Re: Book Giveaway: "Improv Sewing"

After surgery, my body changed and swelled up so much I needed a new wardrobe. So many of my recent sewing projects have been complicated to sew and fitting challenges. I would much rather be more spontaneous, mixing and matching with my fabric stash! I would love to have a book of inspiring, simple, fast projects that included patterns, so I could complete some comfortable, interesting, stylish, and artistic outfits to match my somewhat eccentric personality!

Re: Project Runway All Stars Episode 12: "Go Big or Go Home"

I thought Uli's collection was the most polished and complete, appeared to be well-constructed, as well as very wearable. It showed a consistency of vision and varied development of that vision, with one amazing piece after another. If it was like something she showed earlier, this was because her vision is more consistently realized. I would think that would be an indicator of a more successful professional and future star. The makeup was a bit disturbing, but consistent with her wintery vision. Her magical collection should have been the winner, for isn't runway fashion all about dreams and imagination? Her finale dress was stunning.

Anthony Ryan's collection was boring, unattractive, inconsistently constructed, and as for seeing it before, this was ripped straight from the 1960s. His finale dress was awful in construction and the top was from a different design aesthetic than the skirt. I don't know many women who want to wear that many horizontal, graphic lines across their bust, waist, and hips. The lines may be "clean" but the execution was not stimulating. The boots, heavy and unattractive, emphasized the proportion problems, although, apparently, that is the new "in" thing for shoes. The most successful dress was the black and yellow with peplum that broke out of the repetitive mold. Compared to some of his outstanding, imaginative design work during the series, this collection was disappointing.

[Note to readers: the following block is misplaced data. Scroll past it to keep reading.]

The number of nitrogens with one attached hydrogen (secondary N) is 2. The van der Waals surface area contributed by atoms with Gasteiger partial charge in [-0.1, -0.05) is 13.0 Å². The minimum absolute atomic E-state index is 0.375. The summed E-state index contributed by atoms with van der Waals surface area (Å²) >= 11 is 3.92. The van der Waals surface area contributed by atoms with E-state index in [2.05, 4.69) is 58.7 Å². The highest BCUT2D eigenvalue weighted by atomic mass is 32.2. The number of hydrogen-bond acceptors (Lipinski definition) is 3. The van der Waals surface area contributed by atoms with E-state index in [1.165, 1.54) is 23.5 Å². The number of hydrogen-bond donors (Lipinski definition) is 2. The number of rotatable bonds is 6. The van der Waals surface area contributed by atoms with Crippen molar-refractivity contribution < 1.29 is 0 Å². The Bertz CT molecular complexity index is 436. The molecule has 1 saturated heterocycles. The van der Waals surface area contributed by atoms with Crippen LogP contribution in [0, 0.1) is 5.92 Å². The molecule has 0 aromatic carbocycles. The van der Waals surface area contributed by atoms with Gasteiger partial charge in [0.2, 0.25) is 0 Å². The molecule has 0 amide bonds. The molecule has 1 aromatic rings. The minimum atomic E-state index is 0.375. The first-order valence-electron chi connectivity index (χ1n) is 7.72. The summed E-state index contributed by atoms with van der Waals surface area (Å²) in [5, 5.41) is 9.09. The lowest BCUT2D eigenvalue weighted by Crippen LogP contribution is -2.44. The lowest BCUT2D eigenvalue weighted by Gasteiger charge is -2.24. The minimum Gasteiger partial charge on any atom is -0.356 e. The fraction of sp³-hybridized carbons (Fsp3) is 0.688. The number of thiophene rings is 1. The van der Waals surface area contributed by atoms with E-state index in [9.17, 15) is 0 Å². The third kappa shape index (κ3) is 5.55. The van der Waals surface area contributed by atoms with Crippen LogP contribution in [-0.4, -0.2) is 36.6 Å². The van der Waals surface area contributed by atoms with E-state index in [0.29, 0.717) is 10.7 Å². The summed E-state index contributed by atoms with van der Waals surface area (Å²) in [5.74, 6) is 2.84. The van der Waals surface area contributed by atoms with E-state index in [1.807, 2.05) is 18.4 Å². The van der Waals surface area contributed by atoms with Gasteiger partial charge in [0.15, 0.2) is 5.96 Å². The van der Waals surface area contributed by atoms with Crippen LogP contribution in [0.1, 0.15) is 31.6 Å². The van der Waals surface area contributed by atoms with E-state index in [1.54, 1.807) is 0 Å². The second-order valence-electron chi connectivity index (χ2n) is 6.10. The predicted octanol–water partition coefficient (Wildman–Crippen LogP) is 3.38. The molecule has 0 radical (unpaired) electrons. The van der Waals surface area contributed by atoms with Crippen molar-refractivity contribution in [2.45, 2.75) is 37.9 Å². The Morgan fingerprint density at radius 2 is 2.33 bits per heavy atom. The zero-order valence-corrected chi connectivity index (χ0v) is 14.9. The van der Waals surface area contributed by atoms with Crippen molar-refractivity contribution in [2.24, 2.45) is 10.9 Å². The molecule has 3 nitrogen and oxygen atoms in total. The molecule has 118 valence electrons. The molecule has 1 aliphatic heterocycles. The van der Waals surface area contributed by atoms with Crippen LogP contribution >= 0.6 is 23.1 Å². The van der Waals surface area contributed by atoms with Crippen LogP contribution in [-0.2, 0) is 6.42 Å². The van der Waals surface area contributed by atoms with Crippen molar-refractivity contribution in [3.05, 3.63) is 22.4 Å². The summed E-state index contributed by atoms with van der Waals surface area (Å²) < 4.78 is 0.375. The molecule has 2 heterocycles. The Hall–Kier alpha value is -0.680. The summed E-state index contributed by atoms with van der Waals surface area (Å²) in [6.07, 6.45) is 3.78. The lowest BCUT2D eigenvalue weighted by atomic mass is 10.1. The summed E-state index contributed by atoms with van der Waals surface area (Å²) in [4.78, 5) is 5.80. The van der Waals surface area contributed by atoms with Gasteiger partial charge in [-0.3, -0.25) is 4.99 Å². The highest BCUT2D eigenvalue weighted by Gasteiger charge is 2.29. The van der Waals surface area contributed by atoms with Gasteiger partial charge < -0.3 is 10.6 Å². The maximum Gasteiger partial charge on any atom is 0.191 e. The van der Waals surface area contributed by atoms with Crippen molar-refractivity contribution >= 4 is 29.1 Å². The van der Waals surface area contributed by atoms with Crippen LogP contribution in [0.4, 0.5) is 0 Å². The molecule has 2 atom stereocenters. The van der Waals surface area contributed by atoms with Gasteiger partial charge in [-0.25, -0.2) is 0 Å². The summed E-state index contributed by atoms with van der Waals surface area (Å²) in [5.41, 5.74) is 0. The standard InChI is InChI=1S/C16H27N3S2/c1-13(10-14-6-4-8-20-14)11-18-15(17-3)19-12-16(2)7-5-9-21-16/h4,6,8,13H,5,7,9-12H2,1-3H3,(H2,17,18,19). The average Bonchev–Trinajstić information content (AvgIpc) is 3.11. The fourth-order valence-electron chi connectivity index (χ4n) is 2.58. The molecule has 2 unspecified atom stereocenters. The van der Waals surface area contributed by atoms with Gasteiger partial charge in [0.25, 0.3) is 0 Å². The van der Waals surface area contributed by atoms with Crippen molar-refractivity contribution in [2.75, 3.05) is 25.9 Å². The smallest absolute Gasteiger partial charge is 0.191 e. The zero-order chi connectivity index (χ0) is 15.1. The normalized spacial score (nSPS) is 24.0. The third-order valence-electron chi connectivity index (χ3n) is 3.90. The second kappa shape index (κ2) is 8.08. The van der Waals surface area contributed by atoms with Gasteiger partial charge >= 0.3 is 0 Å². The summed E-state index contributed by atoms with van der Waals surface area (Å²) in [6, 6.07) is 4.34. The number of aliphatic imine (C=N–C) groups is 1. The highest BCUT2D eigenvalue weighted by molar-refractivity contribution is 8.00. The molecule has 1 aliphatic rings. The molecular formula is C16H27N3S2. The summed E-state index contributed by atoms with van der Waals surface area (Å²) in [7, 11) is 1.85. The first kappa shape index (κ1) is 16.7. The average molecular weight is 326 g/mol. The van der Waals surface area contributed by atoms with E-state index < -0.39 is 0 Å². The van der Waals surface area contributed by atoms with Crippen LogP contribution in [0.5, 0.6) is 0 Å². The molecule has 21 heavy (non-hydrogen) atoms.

Emilio deserves credit for trying to interpret his political idea into a clothing line and his designs looked generally comfortable and wearable. His political idea was not really showing in the designs (other than the headscarves), but the practicality of the separates was evident. It was an uneven collection and very little was a "wow" moment, so it is understandable this collection didn't win, even though it seems quite sellable.

Re: BOOK GIVEAWAY: "Couture Sewing Techniques" by Claire B. Shaeffer

I have enjoyed the addition of Claire's columns to Threads magazine. I'd love to learn more about creating inner support and shaping in garments and custom fitting to camouflage figure flaws. I worked in bridal and formalwear years ago and have kept sewing for myself, so i can have well-fitted, personalized garments.